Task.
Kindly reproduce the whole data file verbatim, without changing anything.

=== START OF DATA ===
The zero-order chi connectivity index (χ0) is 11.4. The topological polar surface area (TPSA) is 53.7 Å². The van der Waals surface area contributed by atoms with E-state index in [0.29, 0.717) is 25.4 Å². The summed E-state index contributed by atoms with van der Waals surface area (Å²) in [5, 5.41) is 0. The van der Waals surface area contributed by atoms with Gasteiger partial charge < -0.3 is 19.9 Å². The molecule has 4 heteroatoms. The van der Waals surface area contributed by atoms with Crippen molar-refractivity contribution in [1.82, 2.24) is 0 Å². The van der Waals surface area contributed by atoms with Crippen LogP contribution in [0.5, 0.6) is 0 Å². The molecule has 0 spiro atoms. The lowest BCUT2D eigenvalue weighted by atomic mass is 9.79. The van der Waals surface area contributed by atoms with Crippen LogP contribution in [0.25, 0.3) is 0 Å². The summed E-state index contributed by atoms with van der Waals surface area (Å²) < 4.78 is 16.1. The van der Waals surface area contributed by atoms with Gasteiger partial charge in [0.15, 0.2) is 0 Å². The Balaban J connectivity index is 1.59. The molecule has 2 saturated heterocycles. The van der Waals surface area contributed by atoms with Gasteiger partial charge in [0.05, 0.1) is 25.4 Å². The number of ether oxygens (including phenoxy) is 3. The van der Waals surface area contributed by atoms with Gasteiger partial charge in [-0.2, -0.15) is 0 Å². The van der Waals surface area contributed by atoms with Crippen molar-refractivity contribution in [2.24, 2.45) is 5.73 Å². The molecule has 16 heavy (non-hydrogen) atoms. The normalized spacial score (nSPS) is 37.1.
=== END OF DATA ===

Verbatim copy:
The zero-order chi connectivity index (χ0) is 11.4. The topological polar surface area (TPSA) is 53.7 Å². The van der Waals surface area contributed by atoms with E-state index in [0.29, 0.717) is 25.4 Å². The summed E-state index contributed by atoms with van der Waals surface area (Å²) in [5, 5.41) is 0. The van der Waals surface area contributed by atoms with Gasteiger partial charge < -0.3 is 19.9 Å². The molecule has 4 heteroatoms. The van der Waals surface area contributed by atoms with Crippen molar-refractivity contribution in [1.82, 2.24) is 0 Å². The van der Waals surface area contributed by atoms with Crippen LogP contribution in [0.5, 0.6) is 0 Å². The molecule has 0 spiro atoms. The lowest BCUT2D eigenvalue weighted by atomic mass is 9.79. The van der Waals surface area contributed by atoms with Crippen LogP contribution in [0.25, 0.3) is 0 Å². The summed E-state index contributed by atoms with van der Waals surface area (Å²) < 4.78 is 16.1. The van der Waals surface area contributed by atoms with Gasteiger partial charge in [0.15, 0.2) is 0 Å². The Balaban J connectivity index is 1.59. The molecule has 2 saturated heterocycles. The van der Waals surface area contributed by atoms with Gasteiger partial charge in [0.05, 0.1) is 25.4 Å². The number of ether oxygens (including phenoxy) is 3. The van der Waals surface area contributed by atoms with Gasteiger partial charge in [-0.2, -0.15) is 0 Å². The van der Waals surface area contributed by atoms with Crippen molar-refractivity contribution in [2.24, 2.45) is 5.73 Å². The molecule has 16 heavy (non-hydrogen) atoms. The normalized spacial score (nSPS) is 37.1.